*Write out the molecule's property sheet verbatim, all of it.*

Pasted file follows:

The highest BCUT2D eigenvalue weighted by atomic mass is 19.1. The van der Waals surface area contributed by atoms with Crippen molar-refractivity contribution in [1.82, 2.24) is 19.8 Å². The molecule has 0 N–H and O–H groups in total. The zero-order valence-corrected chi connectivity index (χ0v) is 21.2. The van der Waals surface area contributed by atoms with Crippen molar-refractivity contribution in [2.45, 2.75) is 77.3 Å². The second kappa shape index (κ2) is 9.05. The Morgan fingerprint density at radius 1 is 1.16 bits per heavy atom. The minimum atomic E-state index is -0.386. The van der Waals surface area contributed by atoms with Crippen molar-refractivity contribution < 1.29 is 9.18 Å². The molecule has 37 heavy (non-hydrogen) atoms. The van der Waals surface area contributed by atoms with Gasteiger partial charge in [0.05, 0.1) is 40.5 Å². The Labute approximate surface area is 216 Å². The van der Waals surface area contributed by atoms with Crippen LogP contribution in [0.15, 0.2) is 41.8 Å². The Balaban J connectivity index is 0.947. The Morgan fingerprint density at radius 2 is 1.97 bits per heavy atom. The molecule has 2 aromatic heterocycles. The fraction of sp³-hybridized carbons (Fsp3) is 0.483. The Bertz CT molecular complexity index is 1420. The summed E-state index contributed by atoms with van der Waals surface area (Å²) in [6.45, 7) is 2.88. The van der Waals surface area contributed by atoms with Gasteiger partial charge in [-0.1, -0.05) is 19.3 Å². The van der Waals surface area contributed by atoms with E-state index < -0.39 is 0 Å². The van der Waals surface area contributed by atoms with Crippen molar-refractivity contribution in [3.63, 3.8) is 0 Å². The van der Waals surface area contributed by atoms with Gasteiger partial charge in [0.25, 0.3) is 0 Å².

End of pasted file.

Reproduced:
The highest BCUT2D eigenvalue weighted by atomic mass is 19.1. The van der Waals surface area contributed by atoms with Crippen molar-refractivity contribution in [1.82, 2.24) is 19.8 Å². The molecule has 0 N–H and O–H groups in total. The zero-order valence-corrected chi connectivity index (χ0v) is 21.2. The van der Waals surface area contributed by atoms with Crippen molar-refractivity contribution in [2.45, 2.75) is 77.3 Å². The second kappa shape index (κ2) is 9.05. The Morgan fingerprint density at radius 1 is 1.16 bits per heavy atom. The minimum atomic E-state index is -0.386. The van der Waals surface area contributed by atoms with Crippen molar-refractivity contribution < 1.29 is 9.18 Å². The molecule has 37 heavy (non-hydrogen) atoms. The van der Waals surface area contributed by atoms with Gasteiger partial charge in [0.05, 0.1) is 40.5 Å². The Labute approximate surface area is 216 Å². The van der Waals surface area contributed by atoms with Crippen LogP contribution in [0.15, 0.2) is 41.8 Å². The Balaban J connectivity index is 0.947. The Morgan fingerprint density at radius 2 is 1.97 bits per heavy atom. The molecule has 2 aromatic heterocycles. The fraction of sp³-hybridized carbons (Fsp3) is 0.483. The Bertz CT molecular complexity index is 1420. The summed E-state index contributed by atoms with van der Waals surface area (Å²) in [6.45, 7) is 2.88. The van der Waals surface area contributed by atoms with Gasteiger partial charge in [-0.1, -0.05) is 19.3 Å². The van der Waals surface area contributed by atoms with E-state index < -0.39 is 0 Å². The van der Waals surface area contributed by atoms with Crippen molar-refractivity contribution in [3.63, 3.8) is 0 Å². The van der Waals surface area contributed by atoms with Gasteiger partial charge in [0.25, 0.3) is 0 Å².